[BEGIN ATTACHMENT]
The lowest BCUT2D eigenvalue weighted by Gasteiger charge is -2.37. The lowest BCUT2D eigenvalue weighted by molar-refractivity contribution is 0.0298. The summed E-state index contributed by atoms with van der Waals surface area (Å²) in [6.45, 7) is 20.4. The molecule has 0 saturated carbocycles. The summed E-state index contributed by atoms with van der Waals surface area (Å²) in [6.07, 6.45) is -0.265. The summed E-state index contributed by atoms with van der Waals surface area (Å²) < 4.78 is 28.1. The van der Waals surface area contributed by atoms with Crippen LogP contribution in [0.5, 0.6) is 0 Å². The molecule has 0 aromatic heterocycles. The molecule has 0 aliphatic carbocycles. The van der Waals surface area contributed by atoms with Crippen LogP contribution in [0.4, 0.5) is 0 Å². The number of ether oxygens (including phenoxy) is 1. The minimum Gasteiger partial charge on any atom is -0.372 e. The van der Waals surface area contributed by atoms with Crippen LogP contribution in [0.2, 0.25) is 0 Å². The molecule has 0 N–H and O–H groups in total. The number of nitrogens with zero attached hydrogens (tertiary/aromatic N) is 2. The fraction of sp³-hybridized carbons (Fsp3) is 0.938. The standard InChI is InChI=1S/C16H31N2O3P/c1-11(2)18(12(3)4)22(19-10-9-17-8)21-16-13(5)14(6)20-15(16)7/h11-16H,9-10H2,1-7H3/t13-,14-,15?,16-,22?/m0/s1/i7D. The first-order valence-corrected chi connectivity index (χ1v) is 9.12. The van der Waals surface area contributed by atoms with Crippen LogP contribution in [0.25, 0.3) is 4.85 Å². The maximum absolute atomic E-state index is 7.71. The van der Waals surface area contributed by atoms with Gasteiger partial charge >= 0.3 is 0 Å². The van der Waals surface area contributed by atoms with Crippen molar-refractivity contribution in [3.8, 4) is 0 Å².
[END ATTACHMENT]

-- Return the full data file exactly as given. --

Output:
The lowest BCUT2D eigenvalue weighted by Gasteiger charge is -2.37. The lowest BCUT2D eigenvalue weighted by molar-refractivity contribution is 0.0298. The summed E-state index contributed by atoms with van der Waals surface area (Å²) in [6.45, 7) is 20.4. The molecule has 0 saturated carbocycles. The summed E-state index contributed by atoms with van der Waals surface area (Å²) in [6.07, 6.45) is -0.265. The summed E-state index contributed by atoms with van der Waals surface area (Å²) < 4.78 is 28.1. The van der Waals surface area contributed by atoms with Crippen LogP contribution in [0.5, 0.6) is 0 Å². The molecule has 0 aromatic heterocycles. The molecule has 0 aliphatic carbocycles. The van der Waals surface area contributed by atoms with Crippen LogP contribution in [0.4, 0.5) is 0 Å². The number of ether oxygens (including phenoxy) is 1. The minimum Gasteiger partial charge on any atom is -0.372 e. The van der Waals surface area contributed by atoms with Crippen LogP contribution in [0.2, 0.25) is 0 Å². The molecule has 0 N–H and O–H groups in total. The number of nitrogens with zero attached hydrogens (tertiary/aromatic N) is 2. The fraction of sp³-hybridized carbons (Fsp3) is 0.938. The standard InChI is InChI=1S/C16H31N2O3P/c1-11(2)18(12(3)4)22(19-10-9-17-8)21-16-13(5)14(6)20-15(16)7/h11-16H,9-10H2,1-7H3/t13-,14-,15?,16-,22?/m0/s1/i7D. The first-order valence-corrected chi connectivity index (χ1v) is 9.12. The van der Waals surface area contributed by atoms with Crippen LogP contribution in [0.25, 0.3) is 4.85 Å². The maximum absolute atomic E-state index is 7.71. The van der Waals surface area contributed by atoms with Gasteiger partial charge >= 0.3 is 0 Å². The van der Waals surface area contributed by atoms with Crippen molar-refractivity contribution in [3.8, 4) is 0 Å².